Philip N. Howard, an associate professor at the University of Washington, is the author of “The Digital Origins of Dictatorship and Democracy: Information Technology and Political Islam”. The opinions expressed are his own.
The Day of Rage in Saudi Arabia was a tepid affair, and Libyan rebels have suffered strategic losses. Only two months ago, popular uprisings in Tunisia inspired Egyptians and others to take to the streets to demand political reform. Will the tough responses from Gadaffi and the Saudi government now discourage Arab conversations about democratic possibilities? It may seem like the dictators are ahead, but it’s only a temporary lead.
Ben Ali ruled Tunisia for 20 years, Mubarak reigned in Egypt for 30 years, and Gadaffi has held Libya in a tight grip for 40 years. Yet their bravest challengers are 20- and 30-year-olds without ideological baggage, violent intentions or clear leaders. The groups that initiated and sustained protests have few meaningful experiences with public deliberation or voting, and little experience with successful protesting. These young activists are politically disciplined, pragmatic and collaborative. Where do young people who grow up in entrenched authoritarian regimes get political aspirations? How do they learn about political life in countries where faith and freedom coexist?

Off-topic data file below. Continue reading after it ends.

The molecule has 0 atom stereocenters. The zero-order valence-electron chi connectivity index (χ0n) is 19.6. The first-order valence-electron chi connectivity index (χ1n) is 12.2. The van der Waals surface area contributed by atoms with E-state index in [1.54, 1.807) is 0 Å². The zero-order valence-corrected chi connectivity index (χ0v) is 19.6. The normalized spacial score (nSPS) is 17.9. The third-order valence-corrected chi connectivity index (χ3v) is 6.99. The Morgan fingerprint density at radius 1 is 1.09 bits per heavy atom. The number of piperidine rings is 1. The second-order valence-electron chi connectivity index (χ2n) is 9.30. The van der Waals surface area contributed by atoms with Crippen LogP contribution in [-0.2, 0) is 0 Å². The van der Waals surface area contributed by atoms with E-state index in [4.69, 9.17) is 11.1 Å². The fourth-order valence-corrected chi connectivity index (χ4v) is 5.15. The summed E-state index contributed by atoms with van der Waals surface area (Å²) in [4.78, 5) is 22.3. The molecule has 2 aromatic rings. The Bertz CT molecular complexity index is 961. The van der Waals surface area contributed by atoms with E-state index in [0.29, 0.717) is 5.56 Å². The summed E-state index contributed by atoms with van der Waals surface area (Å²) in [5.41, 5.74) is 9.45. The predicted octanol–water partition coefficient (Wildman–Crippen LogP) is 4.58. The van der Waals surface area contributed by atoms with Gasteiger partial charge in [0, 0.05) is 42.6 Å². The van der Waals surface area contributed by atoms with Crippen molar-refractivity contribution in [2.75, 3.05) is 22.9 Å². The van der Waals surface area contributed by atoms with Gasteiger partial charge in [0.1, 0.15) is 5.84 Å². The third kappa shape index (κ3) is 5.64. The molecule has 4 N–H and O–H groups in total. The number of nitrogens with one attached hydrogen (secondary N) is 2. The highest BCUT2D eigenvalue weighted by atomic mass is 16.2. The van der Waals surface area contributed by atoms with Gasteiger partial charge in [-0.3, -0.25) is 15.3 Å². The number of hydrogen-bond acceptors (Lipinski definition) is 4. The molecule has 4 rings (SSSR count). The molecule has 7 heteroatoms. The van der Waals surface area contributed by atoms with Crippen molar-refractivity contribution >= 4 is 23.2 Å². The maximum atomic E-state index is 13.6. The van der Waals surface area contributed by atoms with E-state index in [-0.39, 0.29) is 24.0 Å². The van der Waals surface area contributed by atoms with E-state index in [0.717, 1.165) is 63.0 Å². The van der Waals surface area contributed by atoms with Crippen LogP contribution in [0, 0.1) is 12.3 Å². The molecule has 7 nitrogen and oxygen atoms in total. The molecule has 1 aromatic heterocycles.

The answer, for the most part, is online. And it is not just that digital media provided new tools for organizing protest and inspiring stories of success from Tunisia and Egypt. The important structural change in Middle East political life is not so much about digital ties between the West and the Arab street, but about connections between Arab streets.
Research has demonstrated three clear democratizing effects of the Internet, especially among young people in the region: more individuals are using the Internet to openly discuss the interpretation of Islamic texts, more people are forming individuated political identities online and creating their own media, and more citizens are actively debating gender politics and pan-Islamic identity. Satellite television has fed a transnational Middle East identity for several decades. But it is only in the last decade that people have started transnational conversations about politics and shared grievances.